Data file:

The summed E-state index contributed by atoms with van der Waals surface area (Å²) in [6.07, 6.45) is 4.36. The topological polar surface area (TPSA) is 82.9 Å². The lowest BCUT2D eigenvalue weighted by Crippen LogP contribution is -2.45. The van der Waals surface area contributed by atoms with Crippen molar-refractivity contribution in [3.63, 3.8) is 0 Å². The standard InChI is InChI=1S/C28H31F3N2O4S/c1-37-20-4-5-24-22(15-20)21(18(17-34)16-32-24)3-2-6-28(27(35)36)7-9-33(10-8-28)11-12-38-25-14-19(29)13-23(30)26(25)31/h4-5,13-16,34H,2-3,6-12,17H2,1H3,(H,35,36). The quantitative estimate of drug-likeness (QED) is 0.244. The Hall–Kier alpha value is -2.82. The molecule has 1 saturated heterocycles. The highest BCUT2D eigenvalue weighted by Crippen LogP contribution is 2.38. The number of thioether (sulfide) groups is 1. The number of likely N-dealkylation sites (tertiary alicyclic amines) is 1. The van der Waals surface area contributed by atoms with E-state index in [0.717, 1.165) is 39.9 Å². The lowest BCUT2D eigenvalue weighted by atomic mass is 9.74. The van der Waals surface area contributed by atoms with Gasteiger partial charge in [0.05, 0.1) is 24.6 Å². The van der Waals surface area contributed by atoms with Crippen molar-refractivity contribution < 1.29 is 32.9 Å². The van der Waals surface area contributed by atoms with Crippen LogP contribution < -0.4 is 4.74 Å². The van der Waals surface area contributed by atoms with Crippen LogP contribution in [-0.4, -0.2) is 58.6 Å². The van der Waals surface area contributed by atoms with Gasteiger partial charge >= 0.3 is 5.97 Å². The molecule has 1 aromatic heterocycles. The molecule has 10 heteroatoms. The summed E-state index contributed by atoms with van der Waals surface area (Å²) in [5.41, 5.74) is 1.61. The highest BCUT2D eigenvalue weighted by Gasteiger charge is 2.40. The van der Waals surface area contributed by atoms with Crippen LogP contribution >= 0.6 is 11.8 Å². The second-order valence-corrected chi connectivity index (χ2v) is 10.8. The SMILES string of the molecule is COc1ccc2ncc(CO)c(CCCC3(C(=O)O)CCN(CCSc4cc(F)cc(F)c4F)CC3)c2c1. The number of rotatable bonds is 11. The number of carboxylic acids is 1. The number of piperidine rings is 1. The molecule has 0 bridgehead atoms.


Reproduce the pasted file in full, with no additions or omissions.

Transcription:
The summed E-state index contributed by atoms with van der Waals surface area (Å²) in [6.07, 6.45) is 4.36. The topological polar surface area (TPSA) is 82.9 Å². The lowest BCUT2D eigenvalue weighted by Crippen LogP contribution is -2.45. The van der Waals surface area contributed by atoms with Crippen molar-refractivity contribution in [3.63, 3.8) is 0 Å². The standard InChI is InChI=1S/C28H31F3N2O4S/c1-37-20-4-5-24-22(15-20)21(18(17-34)16-32-24)3-2-6-28(27(35)36)7-9-33(10-8-28)11-12-38-25-14-19(29)13-23(30)26(25)31/h4-5,13-16,34H,2-3,6-12,17H2,1H3,(H,35,36). The quantitative estimate of drug-likeness (QED) is 0.244. The Hall–Kier alpha value is -2.82. The molecule has 1 saturated heterocycles. The highest BCUT2D eigenvalue weighted by Crippen LogP contribution is 2.38. The number of thioether (sulfide) groups is 1. The number of likely N-dealkylation sites (tertiary alicyclic amines) is 1. The van der Waals surface area contributed by atoms with E-state index in [0.717, 1.165) is 39.9 Å². The lowest BCUT2D eigenvalue weighted by atomic mass is 9.74. The van der Waals surface area contributed by atoms with Gasteiger partial charge in [0.05, 0.1) is 24.6 Å². The van der Waals surface area contributed by atoms with Crippen molar-refractivity contribution < 1.29 is 32.9 Å². The van der Waals surface area contributed by atoms with Crippen LogP contribution < -0.4 is 4.74 Å². The van der Waals surface area contributed by atoms with Crippen LogP contribution in [-0.4, -0.2) is 58.6 Å². The van der Waals surface area contributed by atoms with Gasteiger partial charge >= 0.3 is 5.97 Å². The molecule has 1 aromatic heterocycles. The molecule has 10 heteroatoms. The summed E-state index contributed by atoms with van der Waals surface area (Å²) in [5.41, 5.74) is 1.61. The highest BCUT2D eigenvalue weighted by Gasteiger charge is 2.40. The van der Waals surface area contributed by atoms with Crippen LogP contribution >= 0.6 is 11.8 Å². The second-order valence-corrected chi connectivity index (χ2v) is 10.8. The SMILES string of the molecule is COc1ccc2ncc(CO)c(CCCC3(C(=O)O)CCN(CCSc4cc(F)cc(F)c4F)CC3)c2c1. The number of rotatable bonds is 11. The number of carboxylic acids is 1. The number of piperidine rings is 1. The molecule has 0 bridgehead atoms.